3m bpd to remain offline for a month: S&P

TEHRAN: Iran’s supreme leader yesterday ruled out negotiations with the US “at any level”, as tensions mounted between the arch-foes after Washington blamed Tehran for weekend attacks on Saudi oil installations. Yemen’s Iran-aligned Houthi rebels claimed responsibility for Saturday’s attacks, which halved oil output in Saudi Arabia, the world’s top crude exporter.


But yesterday, a US official upped the pressure on Tehran, telling AFP the strike was launched from Iranian soil and that cruise missiles were involved. The official, who asked to remain anonymous, said the US was gathering evidence to present to the international community at the UN General Assembly next week. US Vice President Mike Pence said Secretary of State Mike Pompeo would travel Saudi Arabia on Tuesday to “discuss our response”.


Earlier in the day, Ayatollah Ali Khamenei said the US had adopted a policy of “maximum pressure” on Iran because it believes it cannot bring the Islamic republic to its knees through other means. “The policy of ‘maximum pressure’ against the Iranian nation is worthless and all Islamic Republic of Iran officials unanimously believe there will be no negotiations with the US at any level,” he said in a televised address.
Trump said the US was ready to help Saudi Arabia after the attacks that halted about six percent of the world’s oil supply and triggered a record leap in crude prices. “I’m not looking to get into new conflict, but sometimes you have to,” he said. “That was a very large attack, and it could be met by an attack many, many times larger.” “Certainly, it would look to most like it was Iran,” Trump added.


US Secretary of Defense Mark Esper also labelled Iran a destabilizing force in the region, but stopped short of directly accusing Tehran over the strikes. The US military, he said, was working with its partners to “address this unprecedented attack and defend the international rules-based order that is being undermined by Iran”. A day after the attacks, the White House had said Trump could meet his Iranian counterpart Hassan Rouhani on the sidelines of the UN General Assembly in New York next week.


Rouhani has already rejected the possibility of direct negotiations with the US unless it lifts all sanctions. The Iranian president has said that even if that happens, any talks must be held in the framework of the nuclear accord. Khamenei reiterated this yesterday, saying that if the US “repents” and returns to the Joint Comprehensive Plan of Action, then it can talk to Iran along with other parties to the deal.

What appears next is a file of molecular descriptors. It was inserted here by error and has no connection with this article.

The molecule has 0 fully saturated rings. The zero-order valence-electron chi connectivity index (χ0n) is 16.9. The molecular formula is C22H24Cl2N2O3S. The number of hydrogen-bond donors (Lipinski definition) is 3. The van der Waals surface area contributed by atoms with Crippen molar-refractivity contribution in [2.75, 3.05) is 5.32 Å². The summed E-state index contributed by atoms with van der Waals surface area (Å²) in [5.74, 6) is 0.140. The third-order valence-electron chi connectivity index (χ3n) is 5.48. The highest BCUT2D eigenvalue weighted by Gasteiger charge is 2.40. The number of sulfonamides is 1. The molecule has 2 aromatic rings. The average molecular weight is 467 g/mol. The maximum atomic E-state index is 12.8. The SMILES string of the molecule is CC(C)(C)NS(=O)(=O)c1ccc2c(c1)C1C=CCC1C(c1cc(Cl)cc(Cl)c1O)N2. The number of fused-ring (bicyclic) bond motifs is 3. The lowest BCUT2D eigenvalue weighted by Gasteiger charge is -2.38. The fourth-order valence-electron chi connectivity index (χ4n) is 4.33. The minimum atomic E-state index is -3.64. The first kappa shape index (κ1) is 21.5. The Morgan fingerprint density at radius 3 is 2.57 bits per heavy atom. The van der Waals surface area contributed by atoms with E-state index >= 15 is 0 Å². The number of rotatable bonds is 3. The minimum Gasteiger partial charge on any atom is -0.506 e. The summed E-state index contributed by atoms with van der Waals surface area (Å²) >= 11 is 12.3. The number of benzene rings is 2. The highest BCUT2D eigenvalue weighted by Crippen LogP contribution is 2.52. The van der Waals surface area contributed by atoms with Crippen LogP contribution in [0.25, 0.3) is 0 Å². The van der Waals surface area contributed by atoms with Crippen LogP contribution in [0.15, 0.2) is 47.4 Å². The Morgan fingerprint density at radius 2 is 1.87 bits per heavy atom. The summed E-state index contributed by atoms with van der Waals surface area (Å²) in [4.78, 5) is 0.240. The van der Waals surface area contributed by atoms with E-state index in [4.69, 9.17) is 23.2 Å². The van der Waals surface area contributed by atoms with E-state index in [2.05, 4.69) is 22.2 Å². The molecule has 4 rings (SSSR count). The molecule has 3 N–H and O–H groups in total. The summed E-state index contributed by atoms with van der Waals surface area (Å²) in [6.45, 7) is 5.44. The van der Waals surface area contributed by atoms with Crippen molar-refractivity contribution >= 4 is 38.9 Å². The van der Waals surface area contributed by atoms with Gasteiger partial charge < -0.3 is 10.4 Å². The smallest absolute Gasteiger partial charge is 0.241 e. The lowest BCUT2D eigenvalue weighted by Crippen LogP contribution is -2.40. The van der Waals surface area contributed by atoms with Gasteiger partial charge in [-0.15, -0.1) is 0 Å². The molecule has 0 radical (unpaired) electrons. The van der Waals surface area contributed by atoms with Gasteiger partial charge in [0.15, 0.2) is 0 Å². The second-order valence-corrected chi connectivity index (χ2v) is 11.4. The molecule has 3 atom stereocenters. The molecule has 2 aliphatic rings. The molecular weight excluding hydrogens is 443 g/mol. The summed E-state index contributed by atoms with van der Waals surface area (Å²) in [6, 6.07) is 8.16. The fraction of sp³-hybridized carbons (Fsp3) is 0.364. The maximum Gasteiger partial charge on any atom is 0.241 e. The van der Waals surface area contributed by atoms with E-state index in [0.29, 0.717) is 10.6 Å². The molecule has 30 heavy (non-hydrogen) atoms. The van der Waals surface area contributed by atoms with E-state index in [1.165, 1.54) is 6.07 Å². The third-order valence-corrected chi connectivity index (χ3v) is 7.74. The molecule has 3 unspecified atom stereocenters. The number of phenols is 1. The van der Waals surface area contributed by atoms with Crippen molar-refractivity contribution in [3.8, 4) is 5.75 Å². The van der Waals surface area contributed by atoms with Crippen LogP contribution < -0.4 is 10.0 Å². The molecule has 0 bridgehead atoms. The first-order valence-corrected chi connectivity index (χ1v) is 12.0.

“If the US takes back its words and repents after pulling out of the JCPOA… then it can join the other countries party to the JCPOA and talk to Iran along with the other countries,” he said, using the agreement’s formal title. “Without this, no negotiations will happen at any level between the Islamic Republic of Iran’s officials and the Americans, not during the visit to New York or any other visit.”


Yemen’s Houthi rebels claimed responsibility for Saturday’s attacks on Abqaiq, the world’s largest oil processing facility, and the Khurais oilfield in eastern Saudi Arabia. Oil prices receded five percent yesterday, reversing some of the previous day’s gains as analysts said they were expecting Saudi output to recover sooner than expected after the weekend’s attacks.


As aftershocks continued to ripple across financial markets yesterday, energy specialists S&P Platt said around three million barrels per day of Saudi crude would remain offline for at least a month. “At this point, it looks likely that around 3.0 million bpd of Saudi Arabian crude supply will be offline for at least a month,” S&P Global Platts said in a report.


The Saudi cabinet chaired by King Salman warned yesterday the unprecedented attacks posed a threat to global energy supply. “The goal of the unprecedented destructive aggression… is to target primarily global energy supplies,” the cabinet said in a statement. “We urge the international community to take firmer measures to stop these flagrant aggressions,” said the statement, cited by the SPA news agency.
The kingdom stressed that it was “capable of responding to the attacks”, regardless of who the perpetrators were, but did not name any. But it reiterated earlier claims that the strikes were carried out with Iranian weapons. Saudi Energy Minister Prince Abdulaziz bin Salman was scheduled late yesterday to hold his first press conference since the attacks, with the expectation that he will give an update on efforts to restore lost production.


Riyadh pumps some 9.9 million bpd of which around 7.0 million bpd are exported, mostly to Asian markets. “Saudi Arabia will likely say that they can fully supply their customers, although as time goes on this may be challenging. Any indication of delays or supply tightness will lead to further price increases in the weeks/months ahead,” S&P said. The threat of a prolonged supply outage from Saudi Arabia highlights the lack of spare production capacity in the market, estimated at 2.3 million bpd, most of it held by Riyadh, the energy news provider said.
London-based Capital Economics said global crude stocks, estimated at around 6.1 billion barrels, should be able to compensate for the lost output. It said that if Saudi Arabia manages to restore full production by next week, oil prices would quickly come down to around $60 a barrel. But if it takes months and tensions persist, benchmark Brent crude prices could hit $85 a barrel, it said. – Agencies